The three young princes of Warner Bros. each got an urgent email at about 3 p.m. on Tuesday: Barry (Meyer) and Alan (Horn) need to see you in a half hour.
Bruce Rosenblum, president of Warner Bros. Television, was at a conference in Beverly Hills and jumped into his car.
Jeff Robinov, president of production at the movie studio, was dealing with a family event and couldn't make it.
Kevin Tsujihara, who heads home entertainment, was on the lot.
The executives, minus Robinov, gathered to hear the news they’d all been awaiting for months:
Horn, 67, would be leaving the company in April. Meyer, 66, would be staying on for three more years before handing the company over to a triumvirate of the young princes.
The structure — which will leave three powerful talents in unusual equipoise at the top of one of Hollywood’s biggest content machines — feels either like a holding position, or a choice that may lead to inevitable jockeying for primacy among three men who currently get along.
Across chattering Hollywood, news of the succession immediately ignited a frenzy of accounts of motives, relative strengths and weakness, and corporate politics.
A veteran member of Time Warner — and a Bewkes fan — guesses “there’s a 50-50 that one of the three emerges as leader and a 50-50 that the three will run it together and each report to Jeff.”
For the moment, the move means the biggest change for Robinov, who currently reports to Horn and will see a formal promotion to heading the studio.
Rosenblum has reported to Meyer for more than a decade, and Tsujihara will continue to rule the troubled home entertainment division while seeking the new technologies that might make up for all that declining revenue.
At the studio, insiders say that the choice has been made. The three — who meet frequently as a group with Meyer, Horn and CFO Ed Romano — will run their divisions once Meyer leaves in 2013, reporting to Bewkes.
“This won’t change in 2013,” one WB executive affirmed to TheWrap.
When has a threesome at the top worked out? Notions leap to mind:The Three Little Pigs. The Three Blind Mice. The Three Tenors.
In ancient Rome, the arrangement did not work out well for Marc Antony or Lepidus, the two triumvirs left behind as the threesome devolved into conspiracy, then war and then left Augustus in charge as sole emperor.
Also: HBO, where Bewkes placed a trio of co-presidents in charge in 2007.
So far, the picture there has been mixed. A year after the move, co-president Harold Akselrad, a 25-year HBO veteran, left the job of overseeing the network’s groups that handled legal, business affairs, film acquisition and technology groups.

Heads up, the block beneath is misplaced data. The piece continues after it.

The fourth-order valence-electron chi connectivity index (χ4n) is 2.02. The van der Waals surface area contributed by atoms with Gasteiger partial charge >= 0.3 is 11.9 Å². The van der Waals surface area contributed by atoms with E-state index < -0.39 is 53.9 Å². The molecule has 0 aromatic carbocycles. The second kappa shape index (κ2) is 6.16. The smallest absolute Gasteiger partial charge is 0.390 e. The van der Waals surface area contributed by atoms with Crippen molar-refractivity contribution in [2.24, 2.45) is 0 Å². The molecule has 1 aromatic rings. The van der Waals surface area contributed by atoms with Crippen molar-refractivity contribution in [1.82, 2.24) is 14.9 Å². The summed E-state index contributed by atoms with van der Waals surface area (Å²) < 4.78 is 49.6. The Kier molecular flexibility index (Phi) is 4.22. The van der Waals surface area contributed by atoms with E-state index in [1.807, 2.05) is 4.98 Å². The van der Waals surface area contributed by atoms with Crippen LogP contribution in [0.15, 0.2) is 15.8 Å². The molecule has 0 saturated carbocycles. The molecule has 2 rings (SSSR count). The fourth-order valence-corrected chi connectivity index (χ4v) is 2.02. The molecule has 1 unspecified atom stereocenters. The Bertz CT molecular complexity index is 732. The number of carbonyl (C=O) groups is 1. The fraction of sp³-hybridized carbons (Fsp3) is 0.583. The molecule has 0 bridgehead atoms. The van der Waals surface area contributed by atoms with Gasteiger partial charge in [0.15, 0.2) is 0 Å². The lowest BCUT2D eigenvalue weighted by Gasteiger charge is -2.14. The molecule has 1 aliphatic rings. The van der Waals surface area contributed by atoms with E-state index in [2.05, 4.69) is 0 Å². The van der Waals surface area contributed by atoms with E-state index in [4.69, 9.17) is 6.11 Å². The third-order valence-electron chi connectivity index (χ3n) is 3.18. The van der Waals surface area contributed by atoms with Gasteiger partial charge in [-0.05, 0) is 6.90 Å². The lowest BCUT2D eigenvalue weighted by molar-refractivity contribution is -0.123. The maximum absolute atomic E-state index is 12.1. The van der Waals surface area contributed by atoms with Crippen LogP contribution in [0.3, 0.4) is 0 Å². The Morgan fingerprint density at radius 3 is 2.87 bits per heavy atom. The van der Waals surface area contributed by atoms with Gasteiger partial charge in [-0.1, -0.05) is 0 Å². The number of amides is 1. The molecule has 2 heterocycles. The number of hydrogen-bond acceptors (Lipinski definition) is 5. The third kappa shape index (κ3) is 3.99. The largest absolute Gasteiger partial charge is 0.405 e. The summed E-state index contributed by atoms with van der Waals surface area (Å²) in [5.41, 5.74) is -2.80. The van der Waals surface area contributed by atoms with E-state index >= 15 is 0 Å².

His departure didn’t appear on the surface to reflect any elbowing, and he explained that after a long tenure he preferred to pursue other personal and professional interests.
Even now HBO is effectively run by three executives — chairman Bill Nelson, with co-presidents Eric Kessler and Richard Plepler. While the network has lost subscribers for two straight quarters, it does not reflect any obvious infighting, as creative buzz and finances remain robust.
Among Robinov, Rosenblum and Tsujihara there actually appears to be some relief that Meyer is staying, leaving some semblance of a status quo in place for three years.
Bewkes' scrutiny, though from New York, is apt to be sharper, with Meyer now having been rendered merely a very experienced caretaker.
What’s more, by eliminating a management layer with Horn’s departure Bewkes will have a clearer opportunity to assess Robinov's talents.
Another element will be missing: Alan Horn has long been what many refer to as a "moral compass" within the studio, tempering Meyer's tough-guy lawyer-like demeanor. "Someone will have to step up and represent that" in Horn's absence, said one observer.
The new expansive structure does buy Bewkes more time. But the pressure of change in the entertainment industry may demand decisiveness rather than accommodation.
In anointing the Warner Bros. triumvirate, Bewkes is reaffirming his preference for an intriguing approach to leading two of the industry’s most historic and successful content businesses through digital transformation.
Yet the real — and largely overlooked — question raised by Bewkes’ move can be answered only in time: With shifting business models and multiplying platforms, does it require more hands at the helm to steer Hollywood’s major and evolving studios?
And even if it does, can a troika-led creative content enterprise possibly avoid devouring itself?